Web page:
In an effort to advance the net neutrality debate in the U.S.Congress, two groups have offered their own proposals to prohibitbroadband providers from discriminating against competing Internetcontent, while allowing providers to separate out part of theirnetworks for specialized products.
Civil liberties advocacy group the Center for Democracy andTechnology (CDT) and New Yorkers for Fair Use, comprised ofbusinesspeople and technology advocates, both released netneutrality proposals Tuesday, two days before the U.S. SenateCommerce, Science and Transportation Committee is set to debate theissue as part of a hearing to amend a wide-ranging communicationsbill.
The proposals differ in their approaches, but both would allowbroadband providers such as AT&T Inc. and Comcast Corp. toseparate part of their broadband pipes for services they or theirpartners offer. But on the public Internet, broadband providerswould be required to treat all content equally.
The CDT wants a “narrowly tailored” set of net neutrality rules,even though large broadband providers have questioned the need fornew regulations, said Leslie Harris, CDT’s executive director.Broadband providers have said there’s no need for new rules becausethere’s no evidence of them blocking or impairing competingcontent, but a lack of broadband competition makes for a”significant risk” of that happening, Harris said.
If Congress fails to now pass a net neutrality law, it will bedifficult to come back later and force broadband providers toretroactively change their business plans if problems do occur, shesaid. “In our view, the Internet is too important — the opennessof the Internet, the democratic platform it creates, the economicengine it creates — to take that level of risk,” Harris added.
The CDT proposal, available at http://www.cdt.org/speech/20060620neutrality.pdf,would require broadband providers to treat all Internet content andservices equally. At the same time, the providers could experimentwith private network services where they could make exclusiveagreements with services such as broadband video, a practiceobjected to by some net neutrality advocates.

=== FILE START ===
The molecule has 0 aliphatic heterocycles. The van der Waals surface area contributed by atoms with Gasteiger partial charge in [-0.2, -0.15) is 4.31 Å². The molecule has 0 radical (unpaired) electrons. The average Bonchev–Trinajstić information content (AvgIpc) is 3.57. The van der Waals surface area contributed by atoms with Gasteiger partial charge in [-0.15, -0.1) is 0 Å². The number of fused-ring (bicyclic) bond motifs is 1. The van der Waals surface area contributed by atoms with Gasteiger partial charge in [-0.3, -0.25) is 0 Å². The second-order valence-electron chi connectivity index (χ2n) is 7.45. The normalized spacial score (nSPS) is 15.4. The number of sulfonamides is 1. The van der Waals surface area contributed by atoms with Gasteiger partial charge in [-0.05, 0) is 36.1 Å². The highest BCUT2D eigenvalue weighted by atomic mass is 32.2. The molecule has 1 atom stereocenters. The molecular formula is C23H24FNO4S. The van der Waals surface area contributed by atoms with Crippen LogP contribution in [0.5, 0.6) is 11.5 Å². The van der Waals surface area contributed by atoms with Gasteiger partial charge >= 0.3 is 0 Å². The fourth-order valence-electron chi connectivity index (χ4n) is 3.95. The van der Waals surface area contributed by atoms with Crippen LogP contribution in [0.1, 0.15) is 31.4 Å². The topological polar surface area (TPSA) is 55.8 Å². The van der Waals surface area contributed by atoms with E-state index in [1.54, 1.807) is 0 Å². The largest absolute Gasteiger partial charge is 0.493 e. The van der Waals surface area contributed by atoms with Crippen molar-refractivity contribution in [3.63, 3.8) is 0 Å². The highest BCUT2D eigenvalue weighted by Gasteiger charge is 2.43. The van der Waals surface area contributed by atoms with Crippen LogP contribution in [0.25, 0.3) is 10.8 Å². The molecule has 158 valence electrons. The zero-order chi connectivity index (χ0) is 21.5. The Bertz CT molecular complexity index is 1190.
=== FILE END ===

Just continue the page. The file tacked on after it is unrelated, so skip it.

The CDT plan would allow Congress to monitor the Internet forevidence of discriminatory treatment.
The second proposal, authored by Seth Johnson, a member of NewYorkers for Fair Use, would also allow providers to offer tieredservices, but they would not be able to classify them as “Internet”services if they discriminate against competing content. Theproposal is detailed at http://www.dpsproject.com/.
Broadband services that divide content being sent over theInternet would destroy the standards that are the foundation of thecurrent Internet, Johnson said. If broadband providers can settheir own transport standards, the Internet would stop being apublic medium, he said.
Among those endorsing the Johnson proposal are David P. Reed, acontributor to the original Internet Protocol design; Miles R.Fidelman, president of The Center for Civic Networking; and PeterD. Junger law professor emeritus at Case Western Reserve Universityin Cleveland, Ohio.
Congress needs to clarify the meaning of Internet connectivity,the Johnson group said in an e-mail sent Tuesday.
“In effect, under the present circumstances, the system ofdeveloping specifications, which involves the writing and review offormal documents known as RFCs, which has held since the beginningof the Internet, would be tossed out by a few large providers andequipment manufacturers and replaced by corporate fiat,” the groupsaid. “IP-layer neutrality is not a property of the Internet. It isthe Internet.”